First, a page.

Anonymous Coward | about 10 years ago | (#10083477)

Congratulations!!

You've proven your intelligence on Slashdot!

Click here [ebaumsworld.com] to claim your prize!

MOD PARENT DOWN - REDUNDANT (0)

Anonymous Coward | about 10 years ago | (#10083549)

Didn't RTFA

Background on Mola Ram aka Amrish Puri (2, Informative)

cOdEgUru (181536) | about 10 years ago | (#10083380)

Not many know the actor who played Mola Ram is a Bollywood actor who has the badguy act down to the dot. Some info on how this talented actor landed this role can be found here [indiainfo.com]

However the first time I saw Temple of Doom, I specifically didnt enjoy the manner in which Speilberg sought to portray the culture and traditions of India and Hinduism. Thanks to movie such as Temple of Doom, a big part of Western Hemisphere thought this sad portrayal was still true of India until the Indians started stealing their jobs :).

But heck, its a movie and though not as good as the other two, it is still enjoyable. I hope Speilberg and Ford gets around to making one more and I wouldnt complain if they threw Sir Sean in to the mold as well..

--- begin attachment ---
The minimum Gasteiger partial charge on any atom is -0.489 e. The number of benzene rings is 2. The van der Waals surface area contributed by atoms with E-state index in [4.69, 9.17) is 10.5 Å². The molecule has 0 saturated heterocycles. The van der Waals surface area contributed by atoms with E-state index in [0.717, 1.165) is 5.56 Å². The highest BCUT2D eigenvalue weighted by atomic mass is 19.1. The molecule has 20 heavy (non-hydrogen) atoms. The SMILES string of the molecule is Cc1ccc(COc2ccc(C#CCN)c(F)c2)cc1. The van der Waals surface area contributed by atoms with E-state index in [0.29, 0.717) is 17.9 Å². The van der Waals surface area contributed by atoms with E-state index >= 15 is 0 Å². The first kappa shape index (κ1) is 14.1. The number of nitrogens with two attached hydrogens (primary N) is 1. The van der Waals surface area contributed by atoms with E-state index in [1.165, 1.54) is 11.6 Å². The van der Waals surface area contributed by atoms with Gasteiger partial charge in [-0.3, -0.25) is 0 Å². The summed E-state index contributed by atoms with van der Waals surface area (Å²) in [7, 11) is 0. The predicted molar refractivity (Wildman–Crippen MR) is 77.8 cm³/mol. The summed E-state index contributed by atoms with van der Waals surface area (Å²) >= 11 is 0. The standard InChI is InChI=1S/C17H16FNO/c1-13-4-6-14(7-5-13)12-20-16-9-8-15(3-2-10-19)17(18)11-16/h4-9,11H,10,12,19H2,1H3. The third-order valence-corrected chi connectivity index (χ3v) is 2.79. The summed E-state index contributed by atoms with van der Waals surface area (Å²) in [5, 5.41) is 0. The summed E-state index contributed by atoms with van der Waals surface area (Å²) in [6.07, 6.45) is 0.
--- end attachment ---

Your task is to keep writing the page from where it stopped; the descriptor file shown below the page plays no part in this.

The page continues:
Mola Ram's sect was real -- look up Thugee (1)

Jonathan (5011) | about 10 years ago | (#10083440)

While many gurus like to suggest that Hinduism is all smiles and laughter -- it ain't so. Read about the Thugee [wikipedia.org] , who were particularly nasty worshipers of the Hindu Goddess Kali.

Yeah but... (0)

Anonymous Coward | about 10 years ago | (#10083585)

Wasn't that a really long time ago? (Besides Hinduism is a rather large umbrella, much like Christianity is).

I think the grandparent's point was that India isn't now like it was protrayed in that movie... or something.

Which is obvious. I mean, Indiana Jones did NOT take place recently. I would think everyone would know that India has advanced culturally since then...

Re:Background on Mola Ram aka Amrish Puri (1)

Oligonicella (659917) | about 10 years ago | (#10083442)

"Thanks to movie such as Temple of Doom, a big part of Western Hemisphere thought this sad portrayal was still true of India until the Indians started stealing their jobs."

Oh, puh-lease. Unless that was a joke, it ws inane.

PG-13 are worse than R's sometimes (0, Offtopic)

ddod (808590) | about 10 years ago | (#10083382)

I am suprised sometime at how much worse some PG-13's appear to be than some R's. It seems that many the the producer want to pack in as much crap as they can an still get the PG-13 rating. The maximum nudity, the maximum swearing, the maximum explicative, etc. Whereas most R's seem to get their rating simply from the content of telling there stories. I am abbout to swear off movies all together.